Issue Date: October 23, 2006
From Louis Pasteur onward, microbiologists have mostly studied bugs in suspension, not realizing that microbes are far happier in close quarters, living in slimy, carbohydrate-based scaffolds called biofilms or protected in the light organ of a squid or the root of a plant.
Until the 1990s, microbiologists weren't prepared to accept the fact that bacteria live social lives, chatting through quorum sensing and living in biofilms, says Staffan Kjelleberg, a microbiologist at the University of New South Wales. "Studying microbes in suspension is also far simpler than studying them in a biofilm."
And so in the 1970s when researchers discovered that individual microbes were using chemical signals to coordinate luminescence, microbiologists "vehemently" did not pay attention, says Kenneth H. Nealson of the University of Southern California, who discovered quorum sensing as a postdoc at Harvard University with J. Woodland Hastings. "Reviewers would write things like, 'We can't find anything wrong with this paper but it can't be true.'"
During that same decade, advances in electron microscopy sparked another voice of dissent against the notion of a solitary bacterial existence. J. William Costerton, then a microbiologist at the University of Calgary and now at the University of Southern California, also happened to be an avid mountain climber. On a trip to the Canadian Rockies, he sampled water from mountain streams that was so clean—fewer than eight bugs per mL—that "you could wash glassware in it.
"But the rocks were slippery and clearly covered in a slimy film. When we looked at the films, using electron microscopy, we saw bacteria clinging to them," Costerton recalls. At the time, he was also a consultant for Alberta's oil industry, whose pipes were being clogged by what appeared to be bacterial films. Costerton's own son had cystic fibrosis, which is exacerbated by films of bacteria in the lung. "I argued that bacteria don't know where they are, in a stream or a lung; it makes no difference to them. It was live bacteria living in these films that were causing the problem. So if they were alive in these films, maybe that's how they liked to live," Costerton says. "For years, other microbiologists pooh-poohed this idea. They said, 'These are dead cells. The important ones are planktonic (floating cells).'"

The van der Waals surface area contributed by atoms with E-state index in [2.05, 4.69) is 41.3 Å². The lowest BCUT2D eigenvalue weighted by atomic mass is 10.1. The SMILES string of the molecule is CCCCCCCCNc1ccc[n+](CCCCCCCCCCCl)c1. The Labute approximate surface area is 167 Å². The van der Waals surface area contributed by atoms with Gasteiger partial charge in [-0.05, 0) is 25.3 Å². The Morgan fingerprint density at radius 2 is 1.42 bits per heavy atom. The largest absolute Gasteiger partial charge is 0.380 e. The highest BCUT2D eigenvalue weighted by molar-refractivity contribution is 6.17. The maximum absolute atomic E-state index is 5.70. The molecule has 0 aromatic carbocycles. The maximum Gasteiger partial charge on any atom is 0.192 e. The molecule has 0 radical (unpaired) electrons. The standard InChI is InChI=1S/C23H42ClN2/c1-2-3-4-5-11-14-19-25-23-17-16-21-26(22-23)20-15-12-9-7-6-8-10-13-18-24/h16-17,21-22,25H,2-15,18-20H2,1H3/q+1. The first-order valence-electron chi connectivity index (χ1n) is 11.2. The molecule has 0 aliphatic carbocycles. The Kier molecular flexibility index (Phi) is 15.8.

"The development of sophisticated microscopy revealed structure and function far more complex than we had ever supposed," says Philip S. Stewart, director of the Center for Biofilm Engineering at Montana State University. "We used to think biofilms were just amorphous slime stuck to a surface. Now we talk architecture, communication, cooperation. These features suggest a multicellular lifestyle."
The microbiology community finally came around after researchers in other fields were noticing biofilms too. "At first, I felt like a missionary, going to many different meetings in many different fields and presenting my biofilm research," Costerton says. "The first people to show interest in biofilms were engineers concerned with pipe corrosion, which can occur through metal-fixing bacterial films. The first medical researchers to pay attention were the urologists whose patients with catheters had persistent infections."
According to the National Institutes of Health, biofilms account for at least 80% of microbial infections in the body. Treatment is another thing: By some estimates, healing a biofilm infection on a catheter can cost upward of $25,000.
If biofilms are bacteria's natural habitat, researchers are bound and determined to block their formation. "There's a very practical drive. We want to heal human chronic infections on medical implants. We've even found evidence for biofilms in the open wounds of diabetics and in bed sores. They need to be prevented," Stewart says.
Blocking quorum sensing is just one strategy to thwart biofilms. But what should researchers specifically target when a variety of species coexist in a biofilm? Researchers estimate that in dental plaque, hundreds of different species of bacteria live together. Dozens of species populate the lungs of cystic fibrosis patients. Initially, when a quorum of bacteria colonize a surface, the genes turned on by their chitchat produce the proteins that construct the slimy polysaccharide, DNA, and protein matrix. So many bacterial species make for a very complex matrix, since each microbe is expelling its own mix of biofilm-forming polymers.
"People are trying to figure out the biosynthetic pathways that govern matrix production. This could lay the foundation for interruption," Stewart says. "But each kind of bacteria makes several polymers, and the pathways are diverse. If you have a biofilm of several pathogens, then it can be difficult to find one inhibitor that's going to stop everyone's biosynthesis," Stewart says. "However, one common feature of these matrix polymers is acetylation or pyruvylation. These modifications seem to change the physical chemistry of whether the matrix is sticky or not." So instead of blocking synthesis, researchers are trying to block these modifications.
Researchers are also looking for enzymes that would degrade the matrices. And they are trying to change the chemistry of surfaces that tend to be scaffolds for biofilms, putting inhibitors for the proteins that link to surfaces on medical devices, for instance. "If we can prevent attachment, there's not a problem to treat," Stewart says.
- Chemical & Engineering News
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